The fate of children and teenagers who were born in Isis territories or taken there by their parents remains unclear, and there is fierce debate about whether they should be considered victims or a security threat.
Isis has publicised its use of “cubs of the caliphate” camps to indoctrinate young boys and train them as child soldiers.
Young children, including the four-year-old son of British jihadi bride Khadijah Dare, have been used in gory propaganda videos.
In the first case of its kind in 2016, a female Isis supporter saw her son taken into foster care after she returned to Britain.
Tareena Shakil, then 26, was jailed for six years for joining Isis and taking her toddler son with her.
What have other countries done with Isis fighters and families?
Like the UK, few countries are willing to take on the responsibility of bringing back citizens who left to join Isis. Most are worried that there will not be enough evidence to prosecute, and so they will be forced to release them despite the security risks.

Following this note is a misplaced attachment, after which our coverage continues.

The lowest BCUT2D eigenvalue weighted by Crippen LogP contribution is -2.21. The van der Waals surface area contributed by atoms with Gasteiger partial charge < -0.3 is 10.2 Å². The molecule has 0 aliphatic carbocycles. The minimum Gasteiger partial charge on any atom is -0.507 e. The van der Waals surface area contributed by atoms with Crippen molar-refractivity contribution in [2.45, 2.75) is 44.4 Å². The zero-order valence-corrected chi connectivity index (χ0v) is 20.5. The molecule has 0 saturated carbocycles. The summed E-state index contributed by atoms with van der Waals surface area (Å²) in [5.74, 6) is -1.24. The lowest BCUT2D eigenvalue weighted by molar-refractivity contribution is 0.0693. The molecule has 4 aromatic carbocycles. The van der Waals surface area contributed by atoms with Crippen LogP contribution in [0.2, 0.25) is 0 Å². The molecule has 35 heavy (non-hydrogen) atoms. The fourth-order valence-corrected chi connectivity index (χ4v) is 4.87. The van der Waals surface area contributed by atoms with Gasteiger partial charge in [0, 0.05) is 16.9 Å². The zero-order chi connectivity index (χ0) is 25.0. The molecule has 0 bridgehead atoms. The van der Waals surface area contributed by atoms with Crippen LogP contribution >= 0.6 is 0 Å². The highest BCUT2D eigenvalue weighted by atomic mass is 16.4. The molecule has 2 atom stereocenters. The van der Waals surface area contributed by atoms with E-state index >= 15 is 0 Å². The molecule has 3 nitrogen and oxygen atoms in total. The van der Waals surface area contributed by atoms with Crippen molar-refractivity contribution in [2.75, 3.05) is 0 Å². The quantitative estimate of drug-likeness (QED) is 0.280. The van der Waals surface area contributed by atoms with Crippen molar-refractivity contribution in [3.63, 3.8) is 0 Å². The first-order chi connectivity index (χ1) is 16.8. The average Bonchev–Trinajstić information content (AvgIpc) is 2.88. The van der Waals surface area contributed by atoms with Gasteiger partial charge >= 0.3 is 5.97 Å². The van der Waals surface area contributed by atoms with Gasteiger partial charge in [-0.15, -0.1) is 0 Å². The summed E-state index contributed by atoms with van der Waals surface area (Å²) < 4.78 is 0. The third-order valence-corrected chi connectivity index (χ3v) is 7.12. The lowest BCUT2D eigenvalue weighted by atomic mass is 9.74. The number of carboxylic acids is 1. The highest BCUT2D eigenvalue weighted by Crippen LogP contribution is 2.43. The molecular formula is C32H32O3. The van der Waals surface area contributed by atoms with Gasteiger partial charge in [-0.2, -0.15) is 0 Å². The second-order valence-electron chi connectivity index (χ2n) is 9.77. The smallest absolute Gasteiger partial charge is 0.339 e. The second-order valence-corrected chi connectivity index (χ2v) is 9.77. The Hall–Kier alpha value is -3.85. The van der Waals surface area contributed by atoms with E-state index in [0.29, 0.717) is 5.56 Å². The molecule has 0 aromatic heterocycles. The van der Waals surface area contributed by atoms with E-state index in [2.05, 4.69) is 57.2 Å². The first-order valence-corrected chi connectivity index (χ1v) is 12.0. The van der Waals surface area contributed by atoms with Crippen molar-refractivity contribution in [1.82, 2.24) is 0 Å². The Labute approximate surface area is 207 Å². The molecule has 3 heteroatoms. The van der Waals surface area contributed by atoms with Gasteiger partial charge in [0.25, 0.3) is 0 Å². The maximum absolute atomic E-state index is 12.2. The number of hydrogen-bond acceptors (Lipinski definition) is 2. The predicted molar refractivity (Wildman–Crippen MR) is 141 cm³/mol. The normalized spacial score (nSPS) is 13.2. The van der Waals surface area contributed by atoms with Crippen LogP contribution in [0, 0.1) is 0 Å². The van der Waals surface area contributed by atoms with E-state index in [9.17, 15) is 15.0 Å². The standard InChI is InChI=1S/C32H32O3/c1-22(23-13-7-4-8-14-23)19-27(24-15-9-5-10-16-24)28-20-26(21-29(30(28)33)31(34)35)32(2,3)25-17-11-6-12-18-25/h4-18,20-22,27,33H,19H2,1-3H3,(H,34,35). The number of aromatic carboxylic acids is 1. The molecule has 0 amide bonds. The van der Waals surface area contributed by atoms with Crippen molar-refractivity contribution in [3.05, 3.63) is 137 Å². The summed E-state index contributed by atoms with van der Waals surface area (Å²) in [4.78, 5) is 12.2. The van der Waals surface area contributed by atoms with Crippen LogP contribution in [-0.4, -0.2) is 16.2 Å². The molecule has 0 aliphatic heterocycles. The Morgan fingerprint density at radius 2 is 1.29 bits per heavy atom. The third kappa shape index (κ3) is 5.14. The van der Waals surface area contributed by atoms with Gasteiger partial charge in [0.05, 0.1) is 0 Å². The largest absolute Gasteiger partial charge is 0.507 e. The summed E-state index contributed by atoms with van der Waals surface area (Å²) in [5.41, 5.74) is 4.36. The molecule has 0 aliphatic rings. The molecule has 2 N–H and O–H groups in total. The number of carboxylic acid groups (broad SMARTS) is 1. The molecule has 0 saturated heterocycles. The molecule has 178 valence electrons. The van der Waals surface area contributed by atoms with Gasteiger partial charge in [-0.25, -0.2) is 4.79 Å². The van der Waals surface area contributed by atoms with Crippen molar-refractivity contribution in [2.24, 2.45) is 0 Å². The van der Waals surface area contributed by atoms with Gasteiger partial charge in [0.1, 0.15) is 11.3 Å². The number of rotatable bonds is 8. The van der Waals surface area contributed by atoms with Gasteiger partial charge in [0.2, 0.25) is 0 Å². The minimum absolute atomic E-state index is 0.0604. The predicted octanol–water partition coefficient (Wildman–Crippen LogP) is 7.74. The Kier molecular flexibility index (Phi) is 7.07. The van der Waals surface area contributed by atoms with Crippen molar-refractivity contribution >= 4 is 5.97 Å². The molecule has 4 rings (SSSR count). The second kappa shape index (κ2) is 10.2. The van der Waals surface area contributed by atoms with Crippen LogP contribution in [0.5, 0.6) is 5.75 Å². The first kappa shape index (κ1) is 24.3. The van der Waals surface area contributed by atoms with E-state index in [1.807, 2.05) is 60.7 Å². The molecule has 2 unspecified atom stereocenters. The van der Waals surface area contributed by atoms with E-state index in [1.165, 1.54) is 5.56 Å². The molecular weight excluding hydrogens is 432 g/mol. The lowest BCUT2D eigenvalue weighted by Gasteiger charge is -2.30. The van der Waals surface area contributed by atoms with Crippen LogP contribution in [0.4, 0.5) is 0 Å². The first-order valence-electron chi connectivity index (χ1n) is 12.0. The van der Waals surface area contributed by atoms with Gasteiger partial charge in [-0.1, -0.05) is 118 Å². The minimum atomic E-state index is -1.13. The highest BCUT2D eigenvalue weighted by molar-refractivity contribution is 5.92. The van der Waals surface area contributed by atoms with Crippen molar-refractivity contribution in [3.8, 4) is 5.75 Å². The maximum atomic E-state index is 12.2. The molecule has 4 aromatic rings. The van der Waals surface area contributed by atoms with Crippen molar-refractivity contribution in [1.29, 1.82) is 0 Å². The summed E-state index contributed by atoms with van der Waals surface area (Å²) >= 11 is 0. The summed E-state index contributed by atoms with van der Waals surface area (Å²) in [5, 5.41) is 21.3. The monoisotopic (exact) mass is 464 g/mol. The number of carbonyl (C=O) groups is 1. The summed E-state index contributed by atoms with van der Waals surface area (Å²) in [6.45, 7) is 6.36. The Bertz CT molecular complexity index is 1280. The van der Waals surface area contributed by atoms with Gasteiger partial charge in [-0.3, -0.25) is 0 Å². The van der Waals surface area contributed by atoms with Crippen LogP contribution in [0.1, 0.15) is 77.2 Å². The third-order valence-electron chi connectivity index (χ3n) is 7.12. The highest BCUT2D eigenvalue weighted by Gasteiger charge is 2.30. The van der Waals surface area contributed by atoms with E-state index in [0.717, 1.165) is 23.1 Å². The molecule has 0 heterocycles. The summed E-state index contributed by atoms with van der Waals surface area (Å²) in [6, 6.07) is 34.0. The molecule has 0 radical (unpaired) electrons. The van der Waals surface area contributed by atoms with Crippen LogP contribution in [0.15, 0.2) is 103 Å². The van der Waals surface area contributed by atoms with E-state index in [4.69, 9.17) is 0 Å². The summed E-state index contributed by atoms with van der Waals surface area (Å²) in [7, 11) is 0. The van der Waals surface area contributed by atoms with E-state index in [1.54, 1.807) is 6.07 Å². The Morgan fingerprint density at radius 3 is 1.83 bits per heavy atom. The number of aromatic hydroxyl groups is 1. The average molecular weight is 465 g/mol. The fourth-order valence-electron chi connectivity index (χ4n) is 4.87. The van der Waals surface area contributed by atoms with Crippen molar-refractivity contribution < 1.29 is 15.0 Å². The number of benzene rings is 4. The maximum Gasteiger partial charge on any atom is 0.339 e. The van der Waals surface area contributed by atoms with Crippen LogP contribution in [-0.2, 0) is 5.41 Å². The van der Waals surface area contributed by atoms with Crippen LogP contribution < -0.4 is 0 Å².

So far, only the US and France have said they will bring back their citizens suspected of Isis membership, and prosecute them too.
The UK is calling on the US to prosecute the remaining members of the infamous “Beatles” execution squad, claiming there would not be enough evidence to prosecute them in the UK. That leaves open the possibility that El Shafee Elsheikh and Alexanda Kotey may be transferred to Guantanamo, or even face the death penalty.
What does the SDF want to happen with the British detainees?
The Syrian Democratic Forces, a Kurdish-led militia that has done the bulk of the fighting against Isis in Syria, has called repeatedly on the UK to take responsibility for its own citizens.
The group’s spokesperson, Mustafa Bali, has said that if Britain does not take them back then it may set up its own courts in the semi-autonomous region it now controls.
“What we understand is that the Europeans think … the filth they had among them is out and they don’t want them back,” he recently told the Daily Mail. “We don’t see our country as a landfill and we do not accept them.”